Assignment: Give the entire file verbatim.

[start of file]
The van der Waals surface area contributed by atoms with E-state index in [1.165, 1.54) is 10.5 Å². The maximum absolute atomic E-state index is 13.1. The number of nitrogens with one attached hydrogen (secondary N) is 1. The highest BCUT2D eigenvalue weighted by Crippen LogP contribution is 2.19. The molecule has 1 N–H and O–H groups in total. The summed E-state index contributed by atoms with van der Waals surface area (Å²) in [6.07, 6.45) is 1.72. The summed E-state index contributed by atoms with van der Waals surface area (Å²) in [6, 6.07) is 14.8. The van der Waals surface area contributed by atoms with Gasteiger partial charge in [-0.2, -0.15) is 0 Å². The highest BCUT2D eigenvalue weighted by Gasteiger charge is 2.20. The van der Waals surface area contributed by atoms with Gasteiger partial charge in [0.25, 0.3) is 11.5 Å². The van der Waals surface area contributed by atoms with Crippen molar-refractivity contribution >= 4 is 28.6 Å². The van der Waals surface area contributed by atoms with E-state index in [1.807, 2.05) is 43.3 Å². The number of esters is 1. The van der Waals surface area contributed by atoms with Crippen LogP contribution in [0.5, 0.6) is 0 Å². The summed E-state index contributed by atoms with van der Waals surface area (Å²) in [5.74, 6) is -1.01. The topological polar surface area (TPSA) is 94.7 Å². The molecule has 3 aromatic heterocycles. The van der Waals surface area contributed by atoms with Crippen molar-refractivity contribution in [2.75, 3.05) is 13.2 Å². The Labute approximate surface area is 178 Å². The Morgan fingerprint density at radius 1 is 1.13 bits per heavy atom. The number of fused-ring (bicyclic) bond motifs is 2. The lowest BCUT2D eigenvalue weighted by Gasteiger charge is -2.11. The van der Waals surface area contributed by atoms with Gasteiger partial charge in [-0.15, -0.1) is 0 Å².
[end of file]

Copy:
The van der Waals surface area contributed by atoms with E-state index in [1.165, 1.54) is 10.5 Å². The maximum absolute atomic E-state index is 13.1. The number of nitrogens with one attached hydrogen (secondary N) is 1. The highest BCUT2D eigenvalue weighted by Crippen LogP contribution is 2.19. The molecule has 1 N–H and O–H groups in total. The summed E-state index contributed by atoms with van der Waals surface area (Å²) in [6.07, 6.45) is 1.72. The summed E-state index contributed by atoms with van der Waals surface area (Å²) in [6, 6.07) is 14.8. The van der Waals surface area contributed by atoms with Gasteiger partial charge in [-0.2, -0.15) is 0 Å². The highest BCUT2D eigenvalue weighted by Gasteiger charge is 2.20. The van der Waals surface area contributed by atoms with Gasteiger partial charge in [0.25, 0.3) is 11.5 Å². The van der Waals surface area contributed by atoms with Crippen molar-refractivity contribution >= 4 is 28.6 Å². The van der Waals surface area contributed by atoms with E-state index in [1.807, 2.05) is 43.3 Å². The number of esters is 1. The van der Waals surface area contributed by atoms with Crippen LogP contribution in [0.5, 0.6) is 0 Å². The summed E-state index contributed by atoms with van der Waals surface area (Å²) in [5.74, 6) is -1.01. The topological polar surface area (TPSA) is 94.7 Å². The molecule has 3 aromatic heterocycles. The van der Waals surface area contributed by atoms with Crippen molar-refractivity contribution in [2.75, 3.05) is 13.2 Å². The Labute approximate surface area is 178 Å². The Morgan fingerprint density at radius 1 is 1.13 bits per heavy atom. The number of fused-ring (bicyclic) bond motifs is 2. The lowest BCUT2D eigenvalue weighted by Gasteiger charge is -2.11. The van der Waals surface area contributed by atoms with Gasteiger partial charge in [-0.15, -0.1) is 0 Å².